‘American Idol’ Finds Tragic Stories, Aerosmith Groupies In Milwaukee

Jerome Bell, Scott Dangerfield, Alyson Jados and Scotty McCreery stand out in week two.

The second week of “American Idol” auditions brought our judges to Milwaukee, Wisconsin, and the first visit to the beer-and-cheese-loving Midwestern town busted out of the gate with a surefire star in the making, as well as the by-now-familiar slow-motion glamour montage complete with Steven Tyler yelps and profane bleeps. The trip also served up one of the most touching “Idol” audition moments of all time and a healthy roster of talented young teens.

Though the focus was to be on the auditioners this year, the episode opened with Randy Jackson and Steven Tyler doing an endearing a cappella duet of Aerosmith’s “Sweet Emotion” accompanied by an Altoids tin and some cheeky lyrics about bad singing. As if we could forget that Tyler is a world-famous rock star, right?

But that was soon replaced by the froggy voice of Garner, North Carolina, native Scotty McCreery, 16, who wowed the judges off the bat with his perfect country rumble through Josh Turner’s “Your Man” and Travis Tritt’s “Put Some Drive in Your Country.” Both songs sounded like the work of a career cowboy crooner rather than a high school baseball prospect. “Well hellfire, save matches, f— a duck and see what hatches!” Tyler enthused to the howls of the whole “Idol” crew. “That’s beautiful.”

Host Ryan Seacrest humored budding radio host Joe Repka, 19, an awkward communications major who lost the panel off the bat with his lame “radio voice,” then set them howling like dogs with a warbly operatic slog through Billy Joel’s “The Longest Time.”

Emma Henry, 15, said she’s watched the show since she was 5, and her raspy, emotional “True Colors” by Cyndi Lauper had rough spots but won Tyler over with its unique character. “I want this so bad; this is what my life is about,” the emo teen wept after judge Jennifer Lopez said no and Jackson reluctantly put her through. “Don’t disappoint us,” he cautioned.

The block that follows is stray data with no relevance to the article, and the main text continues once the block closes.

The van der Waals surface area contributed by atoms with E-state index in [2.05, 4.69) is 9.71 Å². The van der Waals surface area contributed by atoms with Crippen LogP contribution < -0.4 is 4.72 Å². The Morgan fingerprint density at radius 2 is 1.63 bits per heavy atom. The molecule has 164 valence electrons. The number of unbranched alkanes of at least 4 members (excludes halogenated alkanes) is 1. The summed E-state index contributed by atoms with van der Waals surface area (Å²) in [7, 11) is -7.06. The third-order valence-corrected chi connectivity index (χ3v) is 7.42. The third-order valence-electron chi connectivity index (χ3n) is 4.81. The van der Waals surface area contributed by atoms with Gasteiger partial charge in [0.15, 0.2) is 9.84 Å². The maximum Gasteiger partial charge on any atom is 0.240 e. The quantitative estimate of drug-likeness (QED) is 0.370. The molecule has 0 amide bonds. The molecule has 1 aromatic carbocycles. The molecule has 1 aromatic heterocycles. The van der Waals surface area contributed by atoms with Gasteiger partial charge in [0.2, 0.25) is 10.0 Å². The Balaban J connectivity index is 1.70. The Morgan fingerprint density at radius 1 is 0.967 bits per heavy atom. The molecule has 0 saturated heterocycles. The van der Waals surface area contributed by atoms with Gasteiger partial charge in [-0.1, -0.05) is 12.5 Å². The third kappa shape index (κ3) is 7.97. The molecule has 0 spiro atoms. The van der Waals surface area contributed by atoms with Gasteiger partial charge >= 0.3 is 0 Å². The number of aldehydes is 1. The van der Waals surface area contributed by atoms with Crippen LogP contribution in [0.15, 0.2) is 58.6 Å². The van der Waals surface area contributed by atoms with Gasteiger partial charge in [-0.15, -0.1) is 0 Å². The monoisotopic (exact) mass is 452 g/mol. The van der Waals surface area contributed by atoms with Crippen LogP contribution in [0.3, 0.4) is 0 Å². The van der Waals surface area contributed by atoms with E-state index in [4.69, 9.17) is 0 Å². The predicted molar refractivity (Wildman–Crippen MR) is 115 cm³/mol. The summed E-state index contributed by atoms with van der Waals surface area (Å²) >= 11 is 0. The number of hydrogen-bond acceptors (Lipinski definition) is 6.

One of the bright spots in an otherwise grim day of auditions in Milwaukee was colorful belter Naima Adedapo, who killed it with a gospel-tinged slow-and-easy version of Donny Hathaway’s “For All We Know,” which was powerful, self-assured and oh-so-buttery. “I like you a lot,” said Lopez, who called Adedapo the whole package. They also gave a thumbs-up to wedding/ bar mitzvah singer Jerome Bell , 27, when the New York native slayed Marvin Gaye’s “Let’s Get It On” thanks to high energy and a sugar-sweet falsetto. “So good, so good,” Tyler gushed.

One thing has already become clear this season: Singing Lady Gaga is a terrible idea in an “Idol” audition. Every time. And don’t show up with giant toothbrushes or wearing your Civil War re-enactment costumes, because that mess doesn’t wash.

Admitting that they lowered the age limit in part because of Bieber Fever, Seacrest said there have been a lot of stellar 15-year-olds so far this year, with startlingly confident California native Thia Megia proving them right after a soulful stroll through Adele’s “Chasing Pavements.” She set off an avalanche of 15-year-old gold-ticket winners, providing a glimpse of the youthquake that is sure to shake the Hollywood rounds.

It’s unclear why 22-year-old Harvard grad and White House intern Molly DeWolf Swenson even needs “Idol,” but the statuesque blonde proved she has some other skills with a smoky “(Sittin’ On) The Dock of the Bay” that appeared to catch Tyler’s eye. “Who knew what was goin’ on at the White House?” Randy said, with Tyler adding, “That’s great. You got attitude, you know where to put it, geez, that was beautiful!”

Day two brought more R&B belters, a (terrible) Obama impersonator, an operatic destruction of Bieber’s “Baby” and a Minnie Riperton slayer with some serious bad attitude. Then there was mild-mannered awkward loner accountant/ funeral singer (is that even a thing?) Steve Beghun, who did a Jason Mraz-meets-Josh Groban warble that Tyler called “disturbingly great” and which was just good enough to get him to Hollywood.

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